If British assets (Pounds, Gilts) are suffering since Brexit, the accelerating element of the current crisis is of fiscal origin. The government of Elizabeth Truss, the newly elected Prime Minister of an elitist circle representing about 0.2% of the population, has decided to implement a growth-oriented policy by lowering taxes on the richest 5% of the population. This 45 billion tax cut plan is the biggest since 1972. The problem is that it is not financed, which means that the government has to resort to new borrowing even though the UK's debt is already very high (almost 100% of GDP). Although this plan does not come as a huge surprise (Miss Truss had mentioned these measures during the campaign), the financial markets did not welcome this announcement. It is in fact a real sovereign crisis, where a country as powerful as the UK is losing its credibility with the financial markets (NB: the government backtracked on Monday morning, cancelling the plan under pressure from the financial markets).
While most economists and institutions such as the IMF agree that Mrs. Truss' economic policies are completely irresponsible, this crisis has a history that dates back long before she took office. For years, the UK has faced great political instability. There have been no less than four prime ministers in six years. There have been three elections in seven years. Not to mention the famous 2016 referendum. The UK's current problems began with Brexit, which was itself the result of years of under-investment in education, housing and transport, causing a huge north-south divide and helping to fuel the social unrest that led to the country’s exit from the European Union. Following the vote, many skilled foreign workers left the island. The governments of the day had the weakness of thinking that a favourable tax regime would be enough to attract international companies. But without sufficient openness to the international workforce, taxation failed. In addition, years of underinvestment in energy infrastructure have made the economy dependent on energy imports. Inflation is rising, purchasing power is falling and workers are prepared to strike for higher wages. A wage-price spiral has gradually developed.
The UK economy is now facing structural problems and a lack of competitiveness, as evidenced by the current account deficit, which is over 8% of GDP. Successive governments have tried to keep the economy afloat through fiscal policy, first with handouts and now through tax cuts. But these blunt expenditures have only increased budget and current account deficits, with the corollary of a sharp rise in public debt. As for the Bank of England, it has been facing strong criticism from the Conservatives for several months.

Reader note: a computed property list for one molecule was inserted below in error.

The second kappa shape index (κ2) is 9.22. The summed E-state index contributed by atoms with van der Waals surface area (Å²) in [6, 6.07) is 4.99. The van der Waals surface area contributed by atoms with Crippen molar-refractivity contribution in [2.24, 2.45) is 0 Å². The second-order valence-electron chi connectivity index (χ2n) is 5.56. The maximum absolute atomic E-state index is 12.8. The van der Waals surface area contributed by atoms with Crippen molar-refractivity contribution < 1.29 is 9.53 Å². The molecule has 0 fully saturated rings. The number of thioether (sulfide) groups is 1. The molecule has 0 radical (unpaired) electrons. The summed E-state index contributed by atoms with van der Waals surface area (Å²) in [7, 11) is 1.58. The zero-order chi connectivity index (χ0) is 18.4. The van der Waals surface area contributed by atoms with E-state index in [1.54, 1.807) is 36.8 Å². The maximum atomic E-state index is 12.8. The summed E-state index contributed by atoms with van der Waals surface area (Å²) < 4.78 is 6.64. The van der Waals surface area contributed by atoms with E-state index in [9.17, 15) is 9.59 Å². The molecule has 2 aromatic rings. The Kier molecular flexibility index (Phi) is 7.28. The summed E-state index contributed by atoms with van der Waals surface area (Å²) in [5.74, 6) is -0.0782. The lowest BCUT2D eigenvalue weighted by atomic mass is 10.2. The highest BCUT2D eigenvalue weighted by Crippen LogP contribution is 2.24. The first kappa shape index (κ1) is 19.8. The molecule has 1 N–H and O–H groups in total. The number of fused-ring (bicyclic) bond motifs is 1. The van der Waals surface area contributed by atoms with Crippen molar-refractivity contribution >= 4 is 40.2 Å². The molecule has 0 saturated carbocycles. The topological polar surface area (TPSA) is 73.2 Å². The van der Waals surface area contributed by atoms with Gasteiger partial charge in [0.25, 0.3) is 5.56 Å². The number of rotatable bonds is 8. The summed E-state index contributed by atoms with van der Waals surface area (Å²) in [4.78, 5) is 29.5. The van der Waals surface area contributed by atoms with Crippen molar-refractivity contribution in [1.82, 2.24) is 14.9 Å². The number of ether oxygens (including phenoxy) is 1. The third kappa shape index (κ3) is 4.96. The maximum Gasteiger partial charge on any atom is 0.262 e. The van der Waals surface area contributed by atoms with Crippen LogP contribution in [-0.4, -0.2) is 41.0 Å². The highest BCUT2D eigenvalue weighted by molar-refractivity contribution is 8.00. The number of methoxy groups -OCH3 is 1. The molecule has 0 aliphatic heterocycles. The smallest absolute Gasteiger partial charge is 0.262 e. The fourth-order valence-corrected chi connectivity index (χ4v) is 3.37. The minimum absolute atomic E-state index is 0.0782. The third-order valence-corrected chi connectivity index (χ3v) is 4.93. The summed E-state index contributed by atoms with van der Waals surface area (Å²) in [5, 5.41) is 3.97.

In this context, the unfunded tax cut programme that has been put in place is perhaps the one that should have been avoided at all costs. This is the trap Sri Lanka fell into between 2019 and 2022. The culmination was a currency collapse and default.
The comparison between the UK and an emerging country is not accidental. Firstly, because certain fundamentals are similar to those of some emerging countries (see table below). But also because investors' views have changed. Over the last few decades, the market has been almost blindly supportive of all the G10 countries, including the UK. Now however, the UK is facing a crisis of confidence. The markets are uncertain about the effects of such tax cuts on growth. On the other hand, the debt to GDP ratio of 100% leaves no wiggle room for the UK, which would have had to find the means to finance the tax cut. Moreover, the increase in the current account deficit in the short term has to be met by a weak currency and/or higher interest rates. But the fall in the pound creates more inflation while interest rate rises threaten to cripple the housing market and cause a deep recession, which runs counter to the government's growth agenda.
Finally, the fact that the 'independent' central bank is currently under pressure from the ruling party not to raise interest rates too much poses the risk of a currency collapse, a sovereign debt crisis and a banking crisis.
In the world of emerging economies, financing gaps are usually filled by a combination of fiscal or monetary tightening, and/or currency adjustment, which can be delayed through foreign exchange market intervention. But the Bank of England's foreign exchange reserves are limited, amounting to only $100 billion or 2% of GDP (compared to 20% of GDP in Japan and 100% of GDP in Switzerland...)
Another solution would be to resort to IMF assistance. However, this aid would surely be conditional on a tightening of the fiscal policy, which the Chancellor of the Exchequer Kwasi Kwarteng seems to want to rule out. Not to mention the dramatic and lasting reputational damage such a request of assistance would cause.
To reverse this negative spiral and without IMF assistance, the British government will have to convince itself of the capacity of its programme to revive real GDP growth and achieve competitiveness gains in order to close the large balance of payments deficit. If not, the pound and gilts are likely to continue to plummet. Indeed, the use of quantitative easing by the Bank of England against a backdrop of rising inflation, a falling pound and fiscal stimulus risks creating further inflation. And interest rate hikes will not help either.